I’m a big advocate of financial planning. Often transitions in our lives, such as marriage, divorce and death make us look at our future and the future of our loved ones with a renewed focus. When going through a divorce, often the negotiation is centered around the more commonly considered financial assets – the home, RRSPs and pensions. Financial planning for the children
Financial planning is even more critical if you have a child with disabilities.
If you have a child with a disability
Your separation agreement should address the long-term financial contributions for all of your children but planning for your child with disabilities is crucial.
How? Consider two things:
- Government Incentives and Grants
Government Incentives: The Registered Disability Savings Plan
The Registered Disability Savings Plan (RDSP) is a long-term savings plan to help Canadians with disabilities and their families save for the future. If you have a RDSP, you may also be eligible for grants and bonds to help long-term savings.
- The beneficiary, must be a Canadian resident with a Social Insurance Number (SIN);
- have a long-term disability,
- be eligible for the Disability Tax Credit and be
- under the age of 60 (if you are 59, you must apply before the end of the calendar year in which you turned 59);
- Lifetime family contribution limit of $200,000. In addition, with written permission from the RDSP holder, anyone may contribute to the RDSP.
- The maximum government grant payable is $70,000. The maximum bond payable $20,000
- Shared Custody: The Canada Disability Savings Program (CDSP) system will use the income level that is the most advantageous for the beneficiary to determine the grant entitlements.
- After age 18, the beneficiary will most likely be the RDSP holder and their income will be used to determine grants
- Parents or grandparents of a financially dependent child or grandchild with a disability can arrange for some or all of their retirement savings to be transferred (tax-free) to their Registered Disability Savings Plan (RDSP) when they pass away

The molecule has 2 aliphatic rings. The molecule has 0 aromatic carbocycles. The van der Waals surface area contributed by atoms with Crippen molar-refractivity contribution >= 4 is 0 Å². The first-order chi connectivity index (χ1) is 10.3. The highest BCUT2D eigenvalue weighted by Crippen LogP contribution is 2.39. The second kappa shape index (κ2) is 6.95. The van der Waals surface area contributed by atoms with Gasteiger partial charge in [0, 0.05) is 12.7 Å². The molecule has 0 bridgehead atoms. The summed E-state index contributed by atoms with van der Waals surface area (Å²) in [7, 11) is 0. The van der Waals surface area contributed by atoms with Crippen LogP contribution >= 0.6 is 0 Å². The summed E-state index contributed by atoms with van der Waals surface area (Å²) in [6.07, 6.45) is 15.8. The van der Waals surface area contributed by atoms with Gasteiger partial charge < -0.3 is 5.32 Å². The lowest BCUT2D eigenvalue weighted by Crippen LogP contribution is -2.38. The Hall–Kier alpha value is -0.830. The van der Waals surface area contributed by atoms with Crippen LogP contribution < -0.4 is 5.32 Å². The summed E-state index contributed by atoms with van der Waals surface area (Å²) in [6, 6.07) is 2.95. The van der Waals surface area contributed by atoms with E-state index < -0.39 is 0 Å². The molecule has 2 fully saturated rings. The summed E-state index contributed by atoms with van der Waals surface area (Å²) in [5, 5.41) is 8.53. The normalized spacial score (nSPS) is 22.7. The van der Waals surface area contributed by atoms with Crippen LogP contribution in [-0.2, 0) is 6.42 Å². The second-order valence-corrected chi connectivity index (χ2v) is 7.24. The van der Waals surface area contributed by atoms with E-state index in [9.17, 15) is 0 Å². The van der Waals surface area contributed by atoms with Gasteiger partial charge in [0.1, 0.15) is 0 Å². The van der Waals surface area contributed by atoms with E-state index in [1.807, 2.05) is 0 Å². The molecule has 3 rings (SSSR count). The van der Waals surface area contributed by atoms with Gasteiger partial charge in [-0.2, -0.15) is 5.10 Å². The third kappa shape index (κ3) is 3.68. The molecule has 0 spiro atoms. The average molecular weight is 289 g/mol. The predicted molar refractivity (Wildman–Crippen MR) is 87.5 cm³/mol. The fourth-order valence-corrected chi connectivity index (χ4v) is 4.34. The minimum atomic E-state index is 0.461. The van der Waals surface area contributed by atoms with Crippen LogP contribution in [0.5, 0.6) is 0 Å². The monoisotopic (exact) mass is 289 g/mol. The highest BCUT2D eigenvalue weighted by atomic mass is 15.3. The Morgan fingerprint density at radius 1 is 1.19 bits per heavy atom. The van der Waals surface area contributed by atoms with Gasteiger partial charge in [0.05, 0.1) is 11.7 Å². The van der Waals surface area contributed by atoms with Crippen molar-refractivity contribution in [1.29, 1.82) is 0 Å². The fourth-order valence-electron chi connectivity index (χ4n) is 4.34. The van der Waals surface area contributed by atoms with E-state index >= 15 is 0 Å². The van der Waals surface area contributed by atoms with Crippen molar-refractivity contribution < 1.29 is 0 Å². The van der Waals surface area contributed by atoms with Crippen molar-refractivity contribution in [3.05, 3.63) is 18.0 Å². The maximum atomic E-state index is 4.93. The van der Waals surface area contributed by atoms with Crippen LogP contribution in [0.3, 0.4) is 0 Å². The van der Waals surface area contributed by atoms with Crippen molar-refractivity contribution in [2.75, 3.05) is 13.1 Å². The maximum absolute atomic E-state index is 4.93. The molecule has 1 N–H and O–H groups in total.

If your family income is less than or equal to $95,259 (2019):
- For the first $500 contributed each year to the plan, the Government will deposit $3 for every $1 of your contribution, up to $1,500 a year.
- For the next $1,000, the Government will deposit $2 for every $1 you contribute, up to an additional $2,000 a year
- You may catch up for previous years. The maximum grant payable in any year is $10,500
Depending on your income an annual contribution of $1500 could accumulate $4,500 in grants and bonds. That is a 300% return.
- If your net income is less than $31,000 the Federal Government will put $1000 into your RDSP account;
- If your net income is between $31,120-$47,630, the government will put a portion of $1,000 into your account
- Once your child is 18, then their income is used to determine the grant.
The second thing to consider is time.
Consider the math:
If you start contributing $1500 a year towards your child’s RDSP when they are 10, by the time they are 30, the plan will have received its maximum grant of $70,000 and maximum bond of $20,000. Your investment of $30,000 over 20-year period is worth $120,000.
Now, consider the magic of compounding. Assuming no other contributions are made to the plan and the above contributions and grants are invested in a moderate portfolio earning 6%, by the time the beneficiary is 60 years old, the RDSP will be worth $ 1,267,666
With a little knowledge and planning, the $30,000 invested over 20 years could be worth $1,267,666
Having the assistance if a Financial Divorce Specialist as you navigate through the process can ensure that your goals and needs for your family aren’t overlooked.
For more information, please contact Madhu at [email protected] or visit. www.elixirconsulting.ca